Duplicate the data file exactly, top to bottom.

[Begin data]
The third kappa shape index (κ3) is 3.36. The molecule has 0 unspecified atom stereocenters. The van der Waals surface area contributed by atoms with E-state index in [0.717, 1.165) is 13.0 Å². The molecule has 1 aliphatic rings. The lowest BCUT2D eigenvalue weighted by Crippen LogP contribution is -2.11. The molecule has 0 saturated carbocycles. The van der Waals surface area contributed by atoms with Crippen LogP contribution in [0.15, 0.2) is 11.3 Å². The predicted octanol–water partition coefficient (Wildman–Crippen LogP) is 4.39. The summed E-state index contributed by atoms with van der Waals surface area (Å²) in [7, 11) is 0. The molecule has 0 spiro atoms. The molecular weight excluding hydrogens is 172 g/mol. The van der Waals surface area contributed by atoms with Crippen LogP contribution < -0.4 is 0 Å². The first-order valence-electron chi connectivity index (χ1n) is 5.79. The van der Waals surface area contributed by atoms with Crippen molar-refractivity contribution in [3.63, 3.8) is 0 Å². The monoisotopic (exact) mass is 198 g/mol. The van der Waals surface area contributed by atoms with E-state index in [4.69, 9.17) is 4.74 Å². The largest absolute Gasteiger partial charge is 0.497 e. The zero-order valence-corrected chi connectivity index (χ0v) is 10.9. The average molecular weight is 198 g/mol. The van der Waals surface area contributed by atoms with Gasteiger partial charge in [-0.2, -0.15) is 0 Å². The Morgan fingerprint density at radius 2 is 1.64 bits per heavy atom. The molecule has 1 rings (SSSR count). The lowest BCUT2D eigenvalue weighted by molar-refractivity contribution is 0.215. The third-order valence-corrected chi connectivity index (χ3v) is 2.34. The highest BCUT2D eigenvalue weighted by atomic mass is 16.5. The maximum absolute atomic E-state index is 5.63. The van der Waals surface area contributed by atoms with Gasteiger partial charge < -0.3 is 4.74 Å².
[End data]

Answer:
The third kappa shape index (κ3) is 3.36. The molecule has 0 unspecified atom stereocenters. The van der Waals surface area contributed by atoms with E-state index in [0.717, 1.165) is 13.0 Å². The molecule has 1 aliphatic rings. The lowest BCUT2D eigenvalue weighted by Crippen LogP contribution is -2.11. The molecule has 0 saturated carbocycles. The van der Waals surface area contributed by atoms with Crippen LogP contribution in [0.15, 0.2) is 11.3 Å². The predicted octanol–water partition coefficient (Wildman–Crippen LogP) is 4.39. The summed E-state index contributed by atoms with van der Waals surface area (Å²) in [7, 11) is 0. The molecule has 0 spiro atoms. The molecular weight excluding hydrogens is 172 g/mol. The van der Waals surface area contributed by atoms with Crippen LogP contribution < -0.4 is 0 Å². The first-order valence-electron chi connectivity index (χ1n) is 5.79. The van der Waals surface area contributed by atoms with Crippen molar-refractivity contribution in [3.63, 3.8) is 0 Å². The monoisotopic (exact) mass is 198 g/mol. The van der Waals surface area contributed by atoms with E-state index in [4.69, 9.17) is 4.74 Å². The largest absolute Gasteiger partial charge is 0.497 e. The zero-order valence-corrected chi connectivity index (χ0v) is 10.9. The average molecular weight is 198 g/mol. The van der Waals surface area contributed by atoms with Gasteiger partial charge in [-0.2, -0.15) is 0 Å². The Morgan fingerprint density at radius 2 is 1.64 bits per heavy atom. The molecule has 1 rings (SSSR count). The lowest BCUT2D eigenvalue weighted by molar-refractivity contribution is 0.215. The third-order valence-corrected chi connectivity index (χ3v) is 2.34. The highest BCUT2D eigenvalue weighted by atomic mass is 16.5. The maximum absolute atomic E-state index is 5.63. The van der Waals surface area contributed by atoms with Gasteiger partial charge < -0.3 is 4.74 Å².